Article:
that are in the underlying law. We are not trying to prescribe 
any penalties. What we are trying to do is get the CIA and the 
Attorney General to set up some guidelines and requirements on 
the use of data so that you won't even be worrying about what 
the standards are to trigger penalties. Right now there are 
really no guidelines in place, and I thought that was the 
purpose of this bill. There are certainly no guidelines in 
place for the sharing of information.
    Mr. Green. Reclaiming my time. We believe there are. There 
are procedures and guidelines in place not just penalties. The 
gentleman nudged me in the right direction. This doesn't just 
deal with penalties. It also does deal with procedures and 
guidelines for information sharing. And again, we believe that 
while the intentions are sound, the gentleman's amendment is 
redundant to what is already prescribed, and therefore 
unnecessary. And what we would hope is that the amendment that 
I would put forward would lay out precisely what the 
Administration would do in terms of privacy protection and also 
lay out for us any privacy protections they plan to implement. 
And with that I yield back.
    Mr. Watt. Would the gentleman yield?
    Mr. Green. I guess with the remaining time I have, I would 
like to go ahead and offer my amendment. So I have a Green 
number 2, Mr. Chairman, at the desk.
    Chairman Sensenbrenner. The clerk will report the 
amendment.
    Mr. Scott. Mr. Chairman, point of order.
    Mr. Watt. Is this a substitute or----
    Chairman Sensenbrenner. The gentleman from Virginia has a 
point of order.
    Mr. Scott. I was asking whether this was a substitute 
amendment or an amendment to the amendment?
    Mr. Green. It is a substitute amendment.
    Chairman Sensenbrenner. It is a substitute.
    Mr. Watt. I would like to reserve a point of order. The 
point of order is reserved and the clerk will report the 
amendment. The point of order is reserved by the gentleman from 
North Carolina.
    The Clerk. Amendment offered by Mr. Green of Wisconsin to 
H.R. 4598. On page 10, line 5, insert after the word 
``entities,'' the report shall also include a description of 
the existing protections of privacy and any new protections the 
Administration plans to implement.
    Chairman Sensenbrenner. The gentlewoman from Wisconsin is 
recognized for 5 minutes and the point of order is reserved. 
The gentleman from Wisconsin.
    [The amendment follows:]
    
    
    Mr. Green. Thank you, Mr. Chairman. I will be very brief. 
As indicated previously, this substitute amendment would amend 
section 4 of the bill to add a requirement that the 
Administration report on the existing privacy protections as 
well as any new ones that they would plan to implement. This 
way we would identify very clearly what the guidelines and 
protections that are in place and what the Administration's 
plans are in going forward. Thank you, Mr. Chairman. I yield 
back my time.
    Chairman Sensenbrenner. The gentleman from North Carolina 
insist upon his point of order?
    Mr. Watt. Yes, Mr. Chairman.
    Chairman Sensenbrenner. The gentleman will state his point 
of order.
    Mr. Watt. My point of order is that this amendment, while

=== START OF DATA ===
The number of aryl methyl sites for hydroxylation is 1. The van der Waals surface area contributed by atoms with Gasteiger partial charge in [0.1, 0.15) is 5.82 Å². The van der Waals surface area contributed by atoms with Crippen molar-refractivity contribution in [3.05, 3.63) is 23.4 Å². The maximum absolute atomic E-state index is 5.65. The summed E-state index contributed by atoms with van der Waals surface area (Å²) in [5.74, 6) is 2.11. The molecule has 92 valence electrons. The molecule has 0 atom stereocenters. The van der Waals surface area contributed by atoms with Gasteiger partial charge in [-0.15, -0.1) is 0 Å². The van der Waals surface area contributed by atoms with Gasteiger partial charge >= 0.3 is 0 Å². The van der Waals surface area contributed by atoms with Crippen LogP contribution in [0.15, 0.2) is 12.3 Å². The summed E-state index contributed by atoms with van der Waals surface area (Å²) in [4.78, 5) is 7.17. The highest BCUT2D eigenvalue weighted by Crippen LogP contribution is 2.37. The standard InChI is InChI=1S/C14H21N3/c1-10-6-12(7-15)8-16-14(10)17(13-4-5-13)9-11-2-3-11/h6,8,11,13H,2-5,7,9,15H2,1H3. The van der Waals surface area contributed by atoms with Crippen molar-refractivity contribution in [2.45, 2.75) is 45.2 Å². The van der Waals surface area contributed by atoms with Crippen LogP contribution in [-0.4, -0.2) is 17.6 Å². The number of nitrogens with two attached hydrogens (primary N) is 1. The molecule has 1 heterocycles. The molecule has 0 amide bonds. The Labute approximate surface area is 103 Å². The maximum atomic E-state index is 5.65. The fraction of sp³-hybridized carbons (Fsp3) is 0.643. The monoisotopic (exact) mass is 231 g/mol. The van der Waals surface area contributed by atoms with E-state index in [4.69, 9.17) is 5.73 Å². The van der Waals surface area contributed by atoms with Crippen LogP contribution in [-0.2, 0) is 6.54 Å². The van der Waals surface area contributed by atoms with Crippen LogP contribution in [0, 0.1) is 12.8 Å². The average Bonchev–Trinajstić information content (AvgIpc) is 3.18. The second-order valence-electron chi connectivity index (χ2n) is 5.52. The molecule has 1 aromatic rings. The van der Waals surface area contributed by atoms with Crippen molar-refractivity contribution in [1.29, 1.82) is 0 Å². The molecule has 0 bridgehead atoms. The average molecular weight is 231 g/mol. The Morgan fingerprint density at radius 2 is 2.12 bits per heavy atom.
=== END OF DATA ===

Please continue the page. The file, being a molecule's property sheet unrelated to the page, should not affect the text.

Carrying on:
it may be good, has nothing to do with the underlying 
amendment. It deals with an entirely different subject matter 
in a different section of the bill, and therefore would have no 
germaneness to the underlying amendment for which it is being 
offered as a substitute. So I don't really have any objection 
to the gentleman's amendment, it just doesn't have anything to 
do with the subject matter of the underlying amendment.
    Chairman Sensenbrenner. Other Members wish to be heard on 
the point of order? Gentleman from Wisconsin.
    Mr. Green. Thank you, Mr. Chairman. To speed this along, I 
will withdraw my amendment.
    Chairman Sensenbrenner. The amendment is withdrawn. The 
question is on agreeing to the amendment offered by the 
gentleman from North Carolina, Mr. Watt.
    Mr. Watt. Mr. Chairman.
    Chairman Sensenbrenner. For what purpose does the gentleman 
from Virginia, Mr. Scott, seek recognition?
    Mr. Scott. Move to strike the last word.
    Chairman Sensenbrenner. Gentleman is recognized for 5 
minutes.
    Mr. Scott. Mr. Chairman, I rise in support of the 
amendment. What it does is outline some very important factors 
that were brought up in the hearing, how this information will 
be redisseminated, whether it can be used for purposes other 
than the purpose for which it was disseminated, how you ensure 
the accuracy, protecting privacy rights. All of these issues 
came up and I think it is important that the Administration 
outline how this information is going to be protected before it 
gets out. I mean, a penalty after the fact is a woefully 
inadequate remedy for information that can be extremely 
sensitive, personal, defamatory, and it is being let out in 
such a way that you have no way of defending yourself. Rumor 
gets out that you have committed crimes, there is no trial, 
there is no nothing. Your integrity, your reputation has been 
sullied. And even if somebody gets punished, that doesn't help 
you. I would hope that we would adopt the amendment. The fact 
is that the Administration will draft the language based on 
this. Whatever they do will be workable. We just want to make